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Mandated spending paints Petrobras into a corner

Reuters Breakingviews delivers agenda-setting financial insight. Its global correspondents react to stories as they develop, delivering sharp and provocative commentary on big financial news as it breaks.

Petrobras is struggling even with baby steps. The Brazilian state oil giant needs to find $15-billion (U.S.) to afford $50-billion of government-mandated capital spending. It has already cut the dividend. Now it plans to sell its Nigerian wells, according to a Reuters exclusive. That may only raise a third of what's required. And Petrobras has a poor record of flogging assets.

The company has been trying and failing to sell stakes in Gulf of Mexico fields for almost two years. At first the company even tried to insist on finding a single buyer for a half-stake in its 190 or so exploration and production wells in the region.

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That doesn't bode well for a company increasingly up against it. Granted, many of Petrobras's problems stem from intervention from Brasilia. Politicians have saddled it with the biggest budget for capital expenditure of any publicly traded oil company in the world. Nor are lawmakers likely to yield: much of this spending has gone to job-creating upgrades to refineries, helping to bolster the government's popularity.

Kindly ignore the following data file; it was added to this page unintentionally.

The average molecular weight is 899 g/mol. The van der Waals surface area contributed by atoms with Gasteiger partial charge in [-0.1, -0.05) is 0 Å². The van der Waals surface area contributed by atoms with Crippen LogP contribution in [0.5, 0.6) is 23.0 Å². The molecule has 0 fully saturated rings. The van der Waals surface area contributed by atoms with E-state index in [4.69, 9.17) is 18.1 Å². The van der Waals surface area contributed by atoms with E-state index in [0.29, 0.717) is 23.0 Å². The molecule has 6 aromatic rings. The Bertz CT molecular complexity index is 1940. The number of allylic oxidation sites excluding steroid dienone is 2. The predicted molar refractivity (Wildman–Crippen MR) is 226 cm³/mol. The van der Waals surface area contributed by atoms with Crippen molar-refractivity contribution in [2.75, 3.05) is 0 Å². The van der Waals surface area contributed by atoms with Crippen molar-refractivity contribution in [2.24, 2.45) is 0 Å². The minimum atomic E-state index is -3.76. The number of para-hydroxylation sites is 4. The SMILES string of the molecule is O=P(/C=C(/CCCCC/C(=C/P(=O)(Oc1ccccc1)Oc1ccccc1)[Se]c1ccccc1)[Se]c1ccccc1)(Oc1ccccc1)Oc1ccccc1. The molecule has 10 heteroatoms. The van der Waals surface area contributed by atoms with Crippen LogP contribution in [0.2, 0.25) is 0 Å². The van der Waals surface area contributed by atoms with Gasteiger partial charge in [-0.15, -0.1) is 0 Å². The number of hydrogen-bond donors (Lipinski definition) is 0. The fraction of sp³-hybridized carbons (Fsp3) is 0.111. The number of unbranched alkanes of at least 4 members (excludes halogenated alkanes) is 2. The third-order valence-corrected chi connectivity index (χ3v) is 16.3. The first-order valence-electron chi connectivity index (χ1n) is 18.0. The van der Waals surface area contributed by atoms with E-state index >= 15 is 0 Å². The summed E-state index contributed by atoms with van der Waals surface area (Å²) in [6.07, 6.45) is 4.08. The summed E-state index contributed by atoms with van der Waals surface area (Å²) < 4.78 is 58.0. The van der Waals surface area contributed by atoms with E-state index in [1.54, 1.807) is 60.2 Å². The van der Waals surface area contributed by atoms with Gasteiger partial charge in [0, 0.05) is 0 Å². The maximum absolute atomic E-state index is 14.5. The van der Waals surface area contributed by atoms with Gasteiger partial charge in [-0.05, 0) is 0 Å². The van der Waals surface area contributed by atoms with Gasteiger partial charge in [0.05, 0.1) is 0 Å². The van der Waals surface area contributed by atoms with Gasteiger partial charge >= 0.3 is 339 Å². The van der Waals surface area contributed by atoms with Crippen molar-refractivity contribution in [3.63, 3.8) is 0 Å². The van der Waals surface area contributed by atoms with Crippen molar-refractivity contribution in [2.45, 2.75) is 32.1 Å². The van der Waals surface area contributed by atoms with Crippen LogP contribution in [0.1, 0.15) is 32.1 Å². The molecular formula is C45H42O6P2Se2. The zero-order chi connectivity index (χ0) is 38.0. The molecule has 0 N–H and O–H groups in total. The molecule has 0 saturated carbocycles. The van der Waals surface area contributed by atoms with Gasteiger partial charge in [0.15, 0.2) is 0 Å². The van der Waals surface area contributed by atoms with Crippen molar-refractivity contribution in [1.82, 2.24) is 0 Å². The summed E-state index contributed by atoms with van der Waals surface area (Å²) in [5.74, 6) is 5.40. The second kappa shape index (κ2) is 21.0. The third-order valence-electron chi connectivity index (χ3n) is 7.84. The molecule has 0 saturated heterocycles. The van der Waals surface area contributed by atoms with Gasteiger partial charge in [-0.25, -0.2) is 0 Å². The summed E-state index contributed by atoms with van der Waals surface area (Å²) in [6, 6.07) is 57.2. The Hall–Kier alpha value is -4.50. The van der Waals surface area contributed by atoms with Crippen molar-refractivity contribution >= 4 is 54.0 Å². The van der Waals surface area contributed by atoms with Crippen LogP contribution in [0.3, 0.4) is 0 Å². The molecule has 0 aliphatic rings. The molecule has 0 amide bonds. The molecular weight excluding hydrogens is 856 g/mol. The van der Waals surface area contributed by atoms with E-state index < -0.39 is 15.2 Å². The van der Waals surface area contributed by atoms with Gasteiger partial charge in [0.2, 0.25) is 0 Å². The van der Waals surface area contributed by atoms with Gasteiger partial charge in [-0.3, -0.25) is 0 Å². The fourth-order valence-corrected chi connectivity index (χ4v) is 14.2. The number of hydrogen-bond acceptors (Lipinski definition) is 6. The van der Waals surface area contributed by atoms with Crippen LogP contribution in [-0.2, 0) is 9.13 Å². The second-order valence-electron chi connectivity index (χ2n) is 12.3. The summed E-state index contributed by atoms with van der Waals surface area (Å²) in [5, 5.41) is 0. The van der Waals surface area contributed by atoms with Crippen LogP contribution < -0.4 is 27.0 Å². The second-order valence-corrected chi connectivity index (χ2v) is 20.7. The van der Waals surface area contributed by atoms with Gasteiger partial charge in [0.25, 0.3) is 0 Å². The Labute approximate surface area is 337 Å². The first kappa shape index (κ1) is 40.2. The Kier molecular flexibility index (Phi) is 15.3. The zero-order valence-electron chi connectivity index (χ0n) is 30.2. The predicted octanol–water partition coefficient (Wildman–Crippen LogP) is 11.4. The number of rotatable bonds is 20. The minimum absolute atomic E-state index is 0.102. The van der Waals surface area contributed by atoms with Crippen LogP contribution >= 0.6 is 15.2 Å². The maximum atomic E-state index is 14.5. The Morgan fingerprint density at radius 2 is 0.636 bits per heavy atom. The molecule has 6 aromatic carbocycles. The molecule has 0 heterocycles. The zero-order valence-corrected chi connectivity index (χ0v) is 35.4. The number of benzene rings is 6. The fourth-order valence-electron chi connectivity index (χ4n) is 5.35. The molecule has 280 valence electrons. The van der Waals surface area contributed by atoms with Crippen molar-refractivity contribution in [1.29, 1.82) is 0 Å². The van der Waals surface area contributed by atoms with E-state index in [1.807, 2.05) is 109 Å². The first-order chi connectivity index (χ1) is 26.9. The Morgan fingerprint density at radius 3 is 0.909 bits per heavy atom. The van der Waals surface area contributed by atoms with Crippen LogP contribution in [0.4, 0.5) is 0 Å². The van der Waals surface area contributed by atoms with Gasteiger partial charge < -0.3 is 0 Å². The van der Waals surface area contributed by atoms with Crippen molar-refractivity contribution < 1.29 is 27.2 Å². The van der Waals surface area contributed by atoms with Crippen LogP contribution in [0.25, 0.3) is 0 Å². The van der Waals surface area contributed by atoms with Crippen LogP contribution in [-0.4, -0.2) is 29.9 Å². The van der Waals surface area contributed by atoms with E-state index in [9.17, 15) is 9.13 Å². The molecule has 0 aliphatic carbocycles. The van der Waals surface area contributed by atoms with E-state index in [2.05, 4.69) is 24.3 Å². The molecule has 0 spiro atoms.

Government efforts to keep inflation under control mean it has to sell gasoline in its domestic market below market rates, for example. Its net debt has climbed above its own target of 21/2 times EBITDA, leaving the company with a $96-billion debt mountain – nearly 10 times larger than bigger rival Exxon Mobil.

With no flexibility on spending, Petrobras has little choice but to slash its payout to shareholders and sell assets. But these are poor substitutes for proper financial management. The Nigerian wells are likely to fetch $5-billion at best, with a similar amount from shedding other holdings.

Covering the rest will require piling on more debt, putting its investment-grade credit rating at risk and further depressing earnings. That makes it even more imperative that if nothing else, executives finally manage to cook up some persuasive sales patter.

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